Hugging the Coast: A Celebration of Coastal Food and Travel

Choose a Topic:

Feb '09

Memorable Mardi Gras Recipes: Celebrating Fat Tuesday in Style


“I started making calls a week after Katrina. The captains all said the same thing: you can take away our homes, but you can’t take away our Mardi Gras.”–Arthur Hardy


Mardi Gras, 2007In times of excess, New Orleans Mardi Gras can seem like an overheated technicolor celebration of vulgarity; tourists “earning” shiny plastic beads after indulging in ephemeral acts of fleshy exhibitionism, frenzied epidemics of public intoxication followed by frequent outbreaks of petty (and not so petty) crime.

But in fact, the history of the Mardi Gras season reveals a hidden complexity that belies any surface gaudiness.

The first festival in Louisiana was held in 1699, a time when the word “fat” in Fat Tuesday conjured up hopeful images of hard-won prosperity and bountiful plenty in the face of adversity and the word “waste” was nearly a synonym for sin.

As it says on Wikipedia’s Soul Food Page:

“Slave owners fed their chattel as cheaply as possible, often with throwaway foods from the plantation, forcing slaves to make do with the ingredients at hand. In slave households, vegetables were the tops of turnips and beets and dandelions. Soon, slaves were cooking with new types of greens: collards, kale, cress, mustard, and pokeweed. They also developed recipes which used lard; cornmeal; and offal, discarded cuts of meat such as pigs’ feet, oxtail, ham hocks, chitterlings (pig small intestines), pig ears, hog jowls, tripe and skin…Leftover fish became croquettes (by adding an egg, cornmeal or flour, seasonings which were breaded and deep-fried). Stale bread became bread pudding, and each part of the pig had its own special dish. Even the liquid from cooked greens, called potlikker, was consumed as a type of gravy, or drink.”

After slavery was abolished, one of the many methods the former slaves relied on to help them extend their still meager rations were family and community potlucks and gatherings; so Mardi Gras meals naturally reflected the resourceful practice.

Community Cooking

Members of the African American community would gather together to contribute to a seafood and/or meat based communal gumbo, made with a delicious okra soup stock to be ladled over waiting bowls of fragrant rice.

Since Louisiana is a former French colony, gumbo is inspired by the classic French soup, bouillabaisse but is said to take its name from the African Bantu word for okra, which is often used to thicken the stew.

Surprisingly enough, Mardi Gras festival traditions sometimes function to upend of everyday customs and habits and even the social order.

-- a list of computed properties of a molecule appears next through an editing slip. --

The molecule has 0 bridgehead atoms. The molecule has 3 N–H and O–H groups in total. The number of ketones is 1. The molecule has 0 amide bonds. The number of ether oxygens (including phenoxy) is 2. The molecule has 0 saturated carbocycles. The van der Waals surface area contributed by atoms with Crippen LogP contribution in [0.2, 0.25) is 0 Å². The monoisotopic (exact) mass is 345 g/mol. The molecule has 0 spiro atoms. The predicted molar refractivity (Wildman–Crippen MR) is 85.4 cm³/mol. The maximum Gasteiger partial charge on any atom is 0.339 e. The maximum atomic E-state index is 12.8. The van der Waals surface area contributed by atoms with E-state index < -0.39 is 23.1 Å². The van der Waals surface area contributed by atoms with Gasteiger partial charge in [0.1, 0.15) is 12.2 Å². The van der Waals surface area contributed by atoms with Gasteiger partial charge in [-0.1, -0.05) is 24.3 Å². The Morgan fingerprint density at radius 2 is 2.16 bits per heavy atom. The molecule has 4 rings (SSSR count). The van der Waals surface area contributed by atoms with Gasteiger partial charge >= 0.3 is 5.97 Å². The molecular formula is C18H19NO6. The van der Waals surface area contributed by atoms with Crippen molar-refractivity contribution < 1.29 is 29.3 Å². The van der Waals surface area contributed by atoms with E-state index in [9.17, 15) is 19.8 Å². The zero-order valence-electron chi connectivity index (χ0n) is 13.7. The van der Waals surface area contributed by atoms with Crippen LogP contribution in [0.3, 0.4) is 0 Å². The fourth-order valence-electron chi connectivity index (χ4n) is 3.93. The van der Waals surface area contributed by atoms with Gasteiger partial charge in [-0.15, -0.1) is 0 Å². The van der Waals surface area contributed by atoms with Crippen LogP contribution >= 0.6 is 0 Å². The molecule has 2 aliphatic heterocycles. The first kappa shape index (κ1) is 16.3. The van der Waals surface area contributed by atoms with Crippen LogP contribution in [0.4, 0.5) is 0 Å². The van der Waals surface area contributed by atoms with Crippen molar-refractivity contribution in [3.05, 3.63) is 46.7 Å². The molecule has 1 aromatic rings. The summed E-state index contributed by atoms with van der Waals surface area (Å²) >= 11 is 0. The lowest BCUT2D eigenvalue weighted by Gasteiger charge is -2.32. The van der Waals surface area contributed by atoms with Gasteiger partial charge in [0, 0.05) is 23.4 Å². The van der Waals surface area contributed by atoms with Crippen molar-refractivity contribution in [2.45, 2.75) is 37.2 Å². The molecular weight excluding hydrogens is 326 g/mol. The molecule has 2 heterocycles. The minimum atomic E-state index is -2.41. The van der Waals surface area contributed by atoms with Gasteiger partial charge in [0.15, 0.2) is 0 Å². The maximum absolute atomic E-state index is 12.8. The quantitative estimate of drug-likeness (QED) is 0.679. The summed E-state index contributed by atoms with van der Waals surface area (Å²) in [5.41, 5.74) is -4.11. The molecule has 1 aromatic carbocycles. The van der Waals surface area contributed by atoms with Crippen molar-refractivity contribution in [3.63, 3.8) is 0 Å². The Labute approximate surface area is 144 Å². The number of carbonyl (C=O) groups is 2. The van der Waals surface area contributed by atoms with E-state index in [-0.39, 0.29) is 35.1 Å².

Royal CrownAlthough the concept of the Mardi Gras ball and the krewes that organize them is based on the exclusive fetes popular with the French nobility at the time New Orleans was founded, many Carnival balls today have a decidedly more democratic (and ironic) flavor than the original ones that inspired them.

As it says on this page about Louisiana history and trivia:

“All who attend the Mardi Gras Royal Ball must bow to Rex, the (make-believe) King of the Mardi Gras, and his queen in a mockery of court customs…In 1950 when Rex, the King of the Mardi Gras heard that Edward VIII, the once King of England, and the Duke of Windsor would be attending the ball, he worried who should bow to whom? His worries were over when the duke graciously bowed to the Mardi Gras monarch and the duchess curtsied before the enthroned Carnival king and queen.”

Taking an even more elastic and humorous view on monarchy, the Elvis Krewe is an internet based parade marching group that was founded to celebrate all things 50’s and Elvis from beehive wearing donut shop waitresses to Elvis clones singing Blue Hawaii. Membership is available to anyone on the internet and their motto is, “Everyone’s the King.”

One ultra exclusionary group remains though; the Barkus Krewe which coordinates a special Mardi Gras Parade by and for dogs to raise money and awareness for humane societies and shelters.

Sometimes all that glitters is gold.

Here’s some Mardi Gras friendly recipes to help put you in the mood:

Photo of Shrimp Ettouffee by NOLA Cuisine


(Photo Credits: Jambalaya by Digital Defection, Mardi Gras, 2007 by DoctorWho, New Iberia Gumbo Cookoff by Southern Foodways AllianceShrimp Etouffee by NOLA Cuisine.)

Hugging the Coast Blog Fast ForwardPlease join us tomorrow to read our new article, Find Out More About the 2009 James Beard Award Nominated Restaurants in Your Area.

Hugging the Coast Blog Fast Forward

If you liked this article on HuggingtheCoast.Com, you might also enjoy reading:

Bookmark and Share

Find Out More About the Knack Fish & Seafood Cookbook by Doug DuCap and Linda Beaulieu Enjoy Doug's Original Seafood Recipes on About.Com Fish and Seafood Cooking

Follow HuggingtheCoast on Twitter

Find Out More About the Knack Fish & Seafood Cookbook by Doug DuCap and Linda Beaulieu

Find Free Original RecipesRead Previous Posts Knack Fish and Seafood Cookbook

WordPress database error: [Incorrect file format 'wp_comments']
SELECT * FROM wp_comments WHERE comment_post_ID = '435' AND comment_approved = '1' ORDER BY comment_date

Leave a Reply

About UsAuthor of the
Knack Fish and Seafood CookbookOriginal RecipesFoodie Movies & VideosOur Favorite LinksContact Us
Related Posts Widget for Blogs by LinkWithin Cooking Blog Directory My Zimbio Subscribe with Bloglines